If data does not cross a layer 3 device, does it require an IP address to be delivered?


If data does not cross a layer 3 device, does it require an IP address to be delivered? by Westley Julio

Answer by Westley Julio:

The textbook answer is no.

The real world, practical answer is it depends.

Let’s say you have a server and client on the same broadcast domain. The client software requires that you input the server address in order to enable a client-application to function. While the client device can technically communicate directly with the server at L2 only knowing its MAC, the ‘data’ won’t be generated unless you satisfy some requirements at L7 (if OSI is your frame of reference).

Think about the basic ping command. For example, “Ping 192.168.0.2″ – Your computer will use ARP to automatically resolve the IP into a MAC. There isn’t a provision to ping a MAC (that I’ve come across anyway). So, the ‘data’ in this instance requires an IP, even though the network does not.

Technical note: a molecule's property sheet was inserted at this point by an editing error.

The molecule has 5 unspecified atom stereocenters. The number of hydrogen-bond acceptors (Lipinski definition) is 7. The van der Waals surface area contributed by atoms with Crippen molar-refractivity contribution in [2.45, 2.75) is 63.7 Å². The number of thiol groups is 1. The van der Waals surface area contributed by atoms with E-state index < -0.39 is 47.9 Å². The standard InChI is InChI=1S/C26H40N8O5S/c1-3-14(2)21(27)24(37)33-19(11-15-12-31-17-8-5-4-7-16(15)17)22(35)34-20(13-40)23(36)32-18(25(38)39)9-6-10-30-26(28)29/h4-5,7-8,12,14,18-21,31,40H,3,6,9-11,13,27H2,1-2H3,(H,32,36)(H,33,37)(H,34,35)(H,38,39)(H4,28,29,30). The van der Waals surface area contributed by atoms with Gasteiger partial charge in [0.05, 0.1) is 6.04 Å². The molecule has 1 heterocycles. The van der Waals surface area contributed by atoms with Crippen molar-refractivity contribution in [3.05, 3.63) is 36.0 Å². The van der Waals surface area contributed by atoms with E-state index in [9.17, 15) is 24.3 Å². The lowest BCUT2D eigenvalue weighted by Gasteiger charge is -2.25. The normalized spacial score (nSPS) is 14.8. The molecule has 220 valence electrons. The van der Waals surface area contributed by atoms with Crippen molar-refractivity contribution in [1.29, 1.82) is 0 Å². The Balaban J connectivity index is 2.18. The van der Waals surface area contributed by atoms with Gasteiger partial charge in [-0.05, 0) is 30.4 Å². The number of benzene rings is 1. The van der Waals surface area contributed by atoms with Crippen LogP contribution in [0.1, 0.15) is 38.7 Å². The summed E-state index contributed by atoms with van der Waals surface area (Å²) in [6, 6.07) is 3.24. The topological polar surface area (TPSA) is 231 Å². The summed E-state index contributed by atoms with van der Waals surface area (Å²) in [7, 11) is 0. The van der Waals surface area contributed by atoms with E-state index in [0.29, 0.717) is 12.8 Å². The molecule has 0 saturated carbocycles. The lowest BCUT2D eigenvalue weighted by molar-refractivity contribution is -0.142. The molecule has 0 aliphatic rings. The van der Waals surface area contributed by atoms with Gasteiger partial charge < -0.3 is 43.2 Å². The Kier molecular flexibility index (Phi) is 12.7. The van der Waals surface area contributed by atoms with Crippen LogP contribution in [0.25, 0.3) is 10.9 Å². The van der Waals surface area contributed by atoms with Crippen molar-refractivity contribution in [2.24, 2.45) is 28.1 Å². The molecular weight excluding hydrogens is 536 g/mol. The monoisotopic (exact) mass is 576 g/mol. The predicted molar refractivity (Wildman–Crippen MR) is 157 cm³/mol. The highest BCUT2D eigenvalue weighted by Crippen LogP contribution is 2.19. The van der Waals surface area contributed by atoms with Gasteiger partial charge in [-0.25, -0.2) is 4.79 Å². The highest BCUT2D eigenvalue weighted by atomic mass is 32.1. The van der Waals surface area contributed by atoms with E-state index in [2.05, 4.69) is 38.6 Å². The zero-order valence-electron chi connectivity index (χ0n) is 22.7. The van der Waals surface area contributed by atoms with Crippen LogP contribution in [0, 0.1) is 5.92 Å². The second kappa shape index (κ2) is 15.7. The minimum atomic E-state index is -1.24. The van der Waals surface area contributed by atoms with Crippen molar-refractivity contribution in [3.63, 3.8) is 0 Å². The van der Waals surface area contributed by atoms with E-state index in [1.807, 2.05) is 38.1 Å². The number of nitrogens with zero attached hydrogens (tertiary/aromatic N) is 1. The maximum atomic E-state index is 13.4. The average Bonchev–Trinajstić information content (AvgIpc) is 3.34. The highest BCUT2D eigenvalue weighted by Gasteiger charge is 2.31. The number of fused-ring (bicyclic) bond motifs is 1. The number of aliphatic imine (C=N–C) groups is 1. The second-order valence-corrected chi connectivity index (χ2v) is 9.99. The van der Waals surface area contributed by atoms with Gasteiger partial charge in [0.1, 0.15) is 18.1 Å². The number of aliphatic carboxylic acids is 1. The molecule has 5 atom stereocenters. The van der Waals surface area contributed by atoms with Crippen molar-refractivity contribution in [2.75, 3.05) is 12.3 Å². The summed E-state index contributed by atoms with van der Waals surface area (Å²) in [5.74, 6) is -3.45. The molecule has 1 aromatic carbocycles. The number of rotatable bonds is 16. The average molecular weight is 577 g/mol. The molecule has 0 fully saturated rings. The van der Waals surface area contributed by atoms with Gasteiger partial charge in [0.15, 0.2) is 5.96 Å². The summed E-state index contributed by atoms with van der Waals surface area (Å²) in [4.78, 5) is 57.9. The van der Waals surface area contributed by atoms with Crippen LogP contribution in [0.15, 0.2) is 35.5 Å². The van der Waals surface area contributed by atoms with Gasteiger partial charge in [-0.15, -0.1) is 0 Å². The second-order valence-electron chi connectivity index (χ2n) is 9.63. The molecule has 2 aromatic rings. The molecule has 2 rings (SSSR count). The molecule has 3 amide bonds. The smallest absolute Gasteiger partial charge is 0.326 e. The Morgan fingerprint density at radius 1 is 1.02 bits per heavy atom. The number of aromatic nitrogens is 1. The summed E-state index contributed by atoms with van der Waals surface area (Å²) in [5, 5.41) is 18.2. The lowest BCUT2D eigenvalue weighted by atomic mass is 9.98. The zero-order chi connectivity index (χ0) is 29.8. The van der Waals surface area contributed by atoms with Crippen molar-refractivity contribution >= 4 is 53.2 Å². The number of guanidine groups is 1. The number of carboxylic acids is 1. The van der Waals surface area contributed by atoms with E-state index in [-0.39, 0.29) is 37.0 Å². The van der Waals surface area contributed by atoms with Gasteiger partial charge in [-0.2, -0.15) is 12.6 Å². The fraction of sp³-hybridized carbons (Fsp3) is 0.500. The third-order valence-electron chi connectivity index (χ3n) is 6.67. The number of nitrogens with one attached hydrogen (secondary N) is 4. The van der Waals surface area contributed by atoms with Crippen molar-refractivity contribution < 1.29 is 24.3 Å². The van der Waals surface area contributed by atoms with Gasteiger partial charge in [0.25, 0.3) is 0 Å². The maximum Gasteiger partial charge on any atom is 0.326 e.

You could use a packet tool to directly generate an ICMP packet (for example) and send it off to the network, or replay something previously captured, which would bypass the IP address and be strictly L2. However, nobody does this in practice.

If data does not cross a layer 3 device, does it require an IP address to be delivered?

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